Statistic South Africa has released their analysis of the unemployment figures of the second quarter of 2014 and they indicate that the unemployment rate has increased by 0.03%, up from the figure of the first quarter of 2014 when it sat at 25.2%.
According to StatSA, the number of unemployed persons increased to its highest level since the year 2008. They further elaborate that between the first and the second quarter of 2014, the number of unemployed persons increased by 87 000 to 5.2 million, the highest level since the inception of the Quarterly Labor Force Survey in 2008. Furthermore, they posit that the number of what they call discouraged job seekers increased by more than sixty thousand people. This was offset by the group of not economically active people that decreased by 35 000 individuals and this resulted in a net increase of just 29 000 people.
StatSA added the fact that more people were actually being employed in the second quarter of the year than in the first. However, the unemployment rate had increased because the available labour force was growing much faster than the rate at which people are finding employment. They further said that the gains in actual employment figures had been observed in both the first and second quarters of the year. However, the number of people employed was also growing at a negative rate. Turning directly to unemployment, the central statistical office said that, compared to the same time in the previous year, the number of the unemployed had increased by 182 000 in the second quarter of the year. However, in the not economically active group, there was a decrease of six thousand while in the economically active group, there was an increase of 41 000.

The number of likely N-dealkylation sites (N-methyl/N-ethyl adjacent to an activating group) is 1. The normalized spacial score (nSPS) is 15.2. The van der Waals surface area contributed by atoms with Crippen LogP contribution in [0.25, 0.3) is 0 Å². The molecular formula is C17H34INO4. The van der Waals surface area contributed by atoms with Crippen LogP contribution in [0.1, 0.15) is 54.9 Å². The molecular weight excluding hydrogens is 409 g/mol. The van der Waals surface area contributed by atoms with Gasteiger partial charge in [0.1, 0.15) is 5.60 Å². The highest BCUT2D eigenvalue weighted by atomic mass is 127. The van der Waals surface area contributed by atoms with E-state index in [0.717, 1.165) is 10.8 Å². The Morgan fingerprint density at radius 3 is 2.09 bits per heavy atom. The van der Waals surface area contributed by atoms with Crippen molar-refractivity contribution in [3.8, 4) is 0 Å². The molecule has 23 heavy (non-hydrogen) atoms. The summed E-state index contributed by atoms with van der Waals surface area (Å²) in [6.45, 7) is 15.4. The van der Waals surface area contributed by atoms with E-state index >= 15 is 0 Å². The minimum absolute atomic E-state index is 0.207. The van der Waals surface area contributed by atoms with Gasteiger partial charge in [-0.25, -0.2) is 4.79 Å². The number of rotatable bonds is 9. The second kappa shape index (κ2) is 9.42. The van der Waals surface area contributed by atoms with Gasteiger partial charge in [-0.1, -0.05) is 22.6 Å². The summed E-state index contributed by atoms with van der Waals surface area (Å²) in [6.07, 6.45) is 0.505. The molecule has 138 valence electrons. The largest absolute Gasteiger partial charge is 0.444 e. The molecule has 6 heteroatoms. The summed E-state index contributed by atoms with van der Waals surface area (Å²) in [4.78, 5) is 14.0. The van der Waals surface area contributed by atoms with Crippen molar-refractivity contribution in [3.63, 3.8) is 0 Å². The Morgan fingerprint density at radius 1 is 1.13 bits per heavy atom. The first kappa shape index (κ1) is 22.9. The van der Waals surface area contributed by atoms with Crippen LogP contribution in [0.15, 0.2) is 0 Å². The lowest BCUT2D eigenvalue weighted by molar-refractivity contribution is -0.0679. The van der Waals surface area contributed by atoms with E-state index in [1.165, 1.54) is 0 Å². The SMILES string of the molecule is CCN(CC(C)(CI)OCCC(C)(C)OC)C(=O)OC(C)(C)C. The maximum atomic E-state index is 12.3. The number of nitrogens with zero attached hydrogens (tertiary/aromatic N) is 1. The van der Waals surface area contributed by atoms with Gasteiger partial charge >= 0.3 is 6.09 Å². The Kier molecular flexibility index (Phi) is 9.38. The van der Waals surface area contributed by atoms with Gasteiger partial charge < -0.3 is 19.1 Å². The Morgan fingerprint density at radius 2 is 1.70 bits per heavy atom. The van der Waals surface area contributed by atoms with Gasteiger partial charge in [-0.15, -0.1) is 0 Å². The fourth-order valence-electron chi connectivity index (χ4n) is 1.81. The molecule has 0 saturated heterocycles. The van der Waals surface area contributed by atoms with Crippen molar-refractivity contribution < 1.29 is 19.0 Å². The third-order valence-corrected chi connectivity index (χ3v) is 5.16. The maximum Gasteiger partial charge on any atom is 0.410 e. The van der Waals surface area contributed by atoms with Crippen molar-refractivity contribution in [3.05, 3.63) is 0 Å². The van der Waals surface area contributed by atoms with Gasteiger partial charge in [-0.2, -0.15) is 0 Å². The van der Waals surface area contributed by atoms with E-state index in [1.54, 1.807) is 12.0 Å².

Turning to more positive news, StatSA, said that employment increased by 403 000 and this, they said was largely due to increases in community and social services, trade and private house holds. However, they added that jobs were mainly lost in manufacturing and agriculture.
There are speculations among the labour circles that the recent industrial action in the mining and engineering sectors may have contributed to the decline in the employment rate. The platinum mine workers went on a prolonged strike that started in January and was only settled in June after months of protracted negotiations. No sooner had this strike been resolved than the workers in the metal and engineering sector embarked on their own which was only resolved on Monday, if only tentatively and fragile at that! It is also anticipated that the situation may get worse before it gets better. This mainly emanates from the the anticipation that the strikes will most certainly result in job losses when things return to normal.